Synergy between two active sites of human complement receptor type 1 (CD35) in complement regulation: Implications for the structure of the classical pathway C3 convertase and generation of more potent inhibitors

Malgorzata Krych-Goldberg, Richard E. Hauhart, Tina Porzukowiak, John P. Atkinson

Research output: Contribution to journalArticlepeer-review

22 Scopus citations

Abstract

The extracellular domain of the complement receptor type 1 (CR1; CD35) consists entirely of 30 complement control protein repeats (CCPs). CR1 has two distinct functional sites, site 1 (CCPs 1-3) and two copies of site 2 (CCPs 8-10 and CCPs 15-17). In this report we further define the structural requirements for decay-accelerating activity (DAA) for the classical pathway (CP) C3 and C5 convertases and, using these results, generate more potent decay accelerators. Previously, we demonstrated that both sites 1 and 2, tandemly arranged, are required for efficient DAA for C5 convertases. We show that site 1 dissociates the CP C5 convertase, whereas the role of site 2 is to bind the C3b subunit. The intervening CCPs between two functional sites are required for optimal DAA, suggesting that a spatial orientation of the two sites is important. DAA for the CP C3 convertase is increased synergisticaly if two copies of site 1, particularly those carrying DAA-increasing mutations, are contained within one protein. DAA in such constructs may exceed that of long homologous repeat A (CCPs 1-7) by up to 58-fold. To explain this synergy, we propose a dimeric structure for the CP C3 convertase on cell surfaces. We also extended our previous studies of the amino acid requirements for DAA of site 1 and found that the CCP 1/CCP 2 junction is critical and that Phe82 may contact the C3 convertases. These observations increase our understanding of the mechanism of DAA. In addition, a more potent decay-accelerating form of CR1 was generated.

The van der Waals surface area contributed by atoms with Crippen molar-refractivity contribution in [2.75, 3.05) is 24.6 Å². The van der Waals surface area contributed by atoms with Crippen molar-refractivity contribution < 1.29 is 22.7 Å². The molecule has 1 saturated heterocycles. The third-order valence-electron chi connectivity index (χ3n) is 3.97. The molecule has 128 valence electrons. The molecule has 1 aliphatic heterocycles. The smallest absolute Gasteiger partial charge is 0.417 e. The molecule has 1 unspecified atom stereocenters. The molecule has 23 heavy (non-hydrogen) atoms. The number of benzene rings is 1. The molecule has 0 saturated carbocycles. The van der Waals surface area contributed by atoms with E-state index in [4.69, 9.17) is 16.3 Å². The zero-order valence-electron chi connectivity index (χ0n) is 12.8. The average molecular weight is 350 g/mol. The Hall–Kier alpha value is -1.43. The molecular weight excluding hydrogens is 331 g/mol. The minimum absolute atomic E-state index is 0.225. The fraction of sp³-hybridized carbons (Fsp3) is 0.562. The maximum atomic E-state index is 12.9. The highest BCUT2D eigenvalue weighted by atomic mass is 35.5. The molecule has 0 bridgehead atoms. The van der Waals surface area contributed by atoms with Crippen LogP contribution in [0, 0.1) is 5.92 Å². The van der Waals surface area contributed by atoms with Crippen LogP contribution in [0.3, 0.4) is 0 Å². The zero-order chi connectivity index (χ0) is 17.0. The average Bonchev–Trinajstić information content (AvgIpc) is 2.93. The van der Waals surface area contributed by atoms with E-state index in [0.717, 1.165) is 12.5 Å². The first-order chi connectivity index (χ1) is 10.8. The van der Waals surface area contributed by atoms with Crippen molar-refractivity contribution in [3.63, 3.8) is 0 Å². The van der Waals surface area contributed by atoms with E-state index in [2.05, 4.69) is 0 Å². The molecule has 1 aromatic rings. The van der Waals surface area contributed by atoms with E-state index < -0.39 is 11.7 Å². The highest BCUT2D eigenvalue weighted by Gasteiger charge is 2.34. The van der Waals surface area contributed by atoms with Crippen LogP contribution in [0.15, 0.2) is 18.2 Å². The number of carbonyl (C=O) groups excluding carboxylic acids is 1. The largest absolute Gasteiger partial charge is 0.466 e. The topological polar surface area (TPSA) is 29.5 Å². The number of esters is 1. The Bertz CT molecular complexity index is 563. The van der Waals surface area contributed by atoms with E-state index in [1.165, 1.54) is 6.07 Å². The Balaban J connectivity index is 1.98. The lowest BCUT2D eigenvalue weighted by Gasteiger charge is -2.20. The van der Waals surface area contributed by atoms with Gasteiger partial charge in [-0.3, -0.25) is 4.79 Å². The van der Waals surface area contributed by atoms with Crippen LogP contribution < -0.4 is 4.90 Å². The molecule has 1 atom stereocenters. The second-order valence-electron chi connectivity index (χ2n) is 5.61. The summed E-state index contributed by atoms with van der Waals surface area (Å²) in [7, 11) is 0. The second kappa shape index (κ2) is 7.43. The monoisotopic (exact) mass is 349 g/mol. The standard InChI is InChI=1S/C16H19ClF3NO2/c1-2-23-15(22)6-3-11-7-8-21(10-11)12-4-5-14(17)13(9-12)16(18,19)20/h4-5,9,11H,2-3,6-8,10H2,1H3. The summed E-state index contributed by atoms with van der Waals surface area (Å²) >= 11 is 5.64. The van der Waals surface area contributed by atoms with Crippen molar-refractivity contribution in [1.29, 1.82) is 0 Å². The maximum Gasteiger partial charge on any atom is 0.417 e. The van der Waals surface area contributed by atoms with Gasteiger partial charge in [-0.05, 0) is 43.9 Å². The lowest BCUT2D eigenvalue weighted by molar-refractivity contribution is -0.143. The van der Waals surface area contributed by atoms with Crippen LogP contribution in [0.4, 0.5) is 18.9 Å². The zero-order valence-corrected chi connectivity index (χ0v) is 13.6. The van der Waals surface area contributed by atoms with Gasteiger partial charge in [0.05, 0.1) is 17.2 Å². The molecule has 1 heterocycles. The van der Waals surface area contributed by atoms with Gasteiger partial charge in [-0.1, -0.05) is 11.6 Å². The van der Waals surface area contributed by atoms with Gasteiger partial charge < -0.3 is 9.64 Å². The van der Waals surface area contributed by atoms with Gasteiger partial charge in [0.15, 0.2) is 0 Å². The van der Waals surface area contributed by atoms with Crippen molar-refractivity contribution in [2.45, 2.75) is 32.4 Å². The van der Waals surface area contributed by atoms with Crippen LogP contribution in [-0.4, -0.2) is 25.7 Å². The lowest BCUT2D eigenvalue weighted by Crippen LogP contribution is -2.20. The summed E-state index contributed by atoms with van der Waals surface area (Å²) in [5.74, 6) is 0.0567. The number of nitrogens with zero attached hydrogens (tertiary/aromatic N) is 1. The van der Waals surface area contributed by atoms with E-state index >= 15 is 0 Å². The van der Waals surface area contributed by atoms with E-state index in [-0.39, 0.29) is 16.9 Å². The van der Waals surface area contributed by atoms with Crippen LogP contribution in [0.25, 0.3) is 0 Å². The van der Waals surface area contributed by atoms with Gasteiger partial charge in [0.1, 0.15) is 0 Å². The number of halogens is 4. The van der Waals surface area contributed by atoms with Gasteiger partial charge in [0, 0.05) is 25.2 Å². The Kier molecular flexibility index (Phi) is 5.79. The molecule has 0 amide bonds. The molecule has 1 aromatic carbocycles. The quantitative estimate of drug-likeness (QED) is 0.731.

Original languageEnglish
Pages (from-to)4528-4535
Number of pages8
JournalJournal of Immunology
Volume175
Issue number7
DOIs
StatePublished - Oct 1 2005

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